Airbus 'in $3 billion Go talks'
LONDON, England -- Airbus has entered into exclusive talks to supply 75 planes to British no-frills airline Go, according to a report.
Boeing's 737 is currently the aircraft of choice among budget airlines but if Airbus can pull of an order worth an estimated $3 billion it would be a major strategic achievement, the Wall Street Journal said on Friday.
European-based Airbus is desperate to break Boeing's stranglehold on the low-cost aircraft market.
While traditional flag airlines have struggled to cope with a global economic slowdown and the events of September 11, low-cost airlines on both sides of the Atlantic are pushing ahead with rapid expansion as lower fares attract more travellers.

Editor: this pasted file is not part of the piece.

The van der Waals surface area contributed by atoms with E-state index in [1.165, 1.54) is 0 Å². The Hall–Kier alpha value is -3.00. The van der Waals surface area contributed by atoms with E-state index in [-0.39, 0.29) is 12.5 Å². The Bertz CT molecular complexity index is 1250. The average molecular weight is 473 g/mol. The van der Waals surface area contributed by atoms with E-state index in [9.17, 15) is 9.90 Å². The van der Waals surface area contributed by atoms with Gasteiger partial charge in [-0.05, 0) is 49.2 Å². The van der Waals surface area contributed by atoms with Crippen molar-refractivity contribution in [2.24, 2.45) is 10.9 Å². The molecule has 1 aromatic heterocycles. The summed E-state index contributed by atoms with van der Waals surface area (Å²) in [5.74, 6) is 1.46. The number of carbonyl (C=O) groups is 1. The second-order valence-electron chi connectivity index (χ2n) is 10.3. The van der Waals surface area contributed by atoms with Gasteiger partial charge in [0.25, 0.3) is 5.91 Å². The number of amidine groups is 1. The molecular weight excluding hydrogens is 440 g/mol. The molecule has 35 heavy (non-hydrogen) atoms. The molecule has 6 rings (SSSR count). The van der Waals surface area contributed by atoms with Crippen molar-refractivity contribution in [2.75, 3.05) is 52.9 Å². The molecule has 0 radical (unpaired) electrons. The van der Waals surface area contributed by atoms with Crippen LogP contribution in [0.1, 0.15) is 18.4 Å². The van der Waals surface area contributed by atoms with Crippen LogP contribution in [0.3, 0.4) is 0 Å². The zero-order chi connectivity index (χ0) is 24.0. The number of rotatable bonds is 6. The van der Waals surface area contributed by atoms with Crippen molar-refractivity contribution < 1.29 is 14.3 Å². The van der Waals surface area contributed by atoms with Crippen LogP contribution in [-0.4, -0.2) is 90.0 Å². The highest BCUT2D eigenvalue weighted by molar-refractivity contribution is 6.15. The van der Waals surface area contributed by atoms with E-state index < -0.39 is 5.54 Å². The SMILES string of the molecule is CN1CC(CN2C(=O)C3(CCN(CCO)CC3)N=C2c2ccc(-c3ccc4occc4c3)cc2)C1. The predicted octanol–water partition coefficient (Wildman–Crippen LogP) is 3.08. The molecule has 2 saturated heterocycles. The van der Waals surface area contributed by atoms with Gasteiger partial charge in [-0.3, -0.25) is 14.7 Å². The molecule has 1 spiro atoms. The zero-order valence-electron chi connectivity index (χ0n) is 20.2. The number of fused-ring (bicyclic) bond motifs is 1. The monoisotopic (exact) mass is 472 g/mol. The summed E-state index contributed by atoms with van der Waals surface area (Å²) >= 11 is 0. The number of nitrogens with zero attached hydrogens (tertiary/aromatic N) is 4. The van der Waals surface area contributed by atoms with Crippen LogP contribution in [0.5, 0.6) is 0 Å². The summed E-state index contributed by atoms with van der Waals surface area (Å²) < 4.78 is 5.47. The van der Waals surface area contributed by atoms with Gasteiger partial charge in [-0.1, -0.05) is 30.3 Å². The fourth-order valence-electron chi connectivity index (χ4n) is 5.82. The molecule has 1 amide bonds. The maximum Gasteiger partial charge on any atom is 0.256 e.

Go's two biggest European rivals Ryanair (RYA) and EasyJet (EZJ) expect annual passenger growth of about 25 percent. Ryanair, Europe's biggest low-cost airline, has ordered 150 737-800 aircraft from Boeing valued at about $9.7 billion.
Go's board decided on Tuesday to have exclusive talks with Airbus and plans to order a mix of A319s, A320s and A321s, the Journal reported. Airbus is 80 percent owned by the European Aeronautic Defence & Space Co (PEAD), based in France and Germany, and 20 percent by Britain's BAE Systems (BA-).
Executives at Go have said they intend to operate a single fleet type, which could mean the phasing out of its 25 Boeing Jets.
Low-cost airlines exclusively fly aircraft built by one manufacturer to keep down costs, like the training of pilots, engineering and servicing. The model was first established by the pioneer of budget airlines, Southwest Airlines of the U.S.
Go, two-thirds owned by venture capital firm 3i Group (III), with management owning the rest, could announce an order within a few weeks.
Go told CNN it would not comment on "discussions with partners" until they are complete, while Airbus said it was not in exclusive talks.
Aviation giants battle it out for Asia
April 24, 2002
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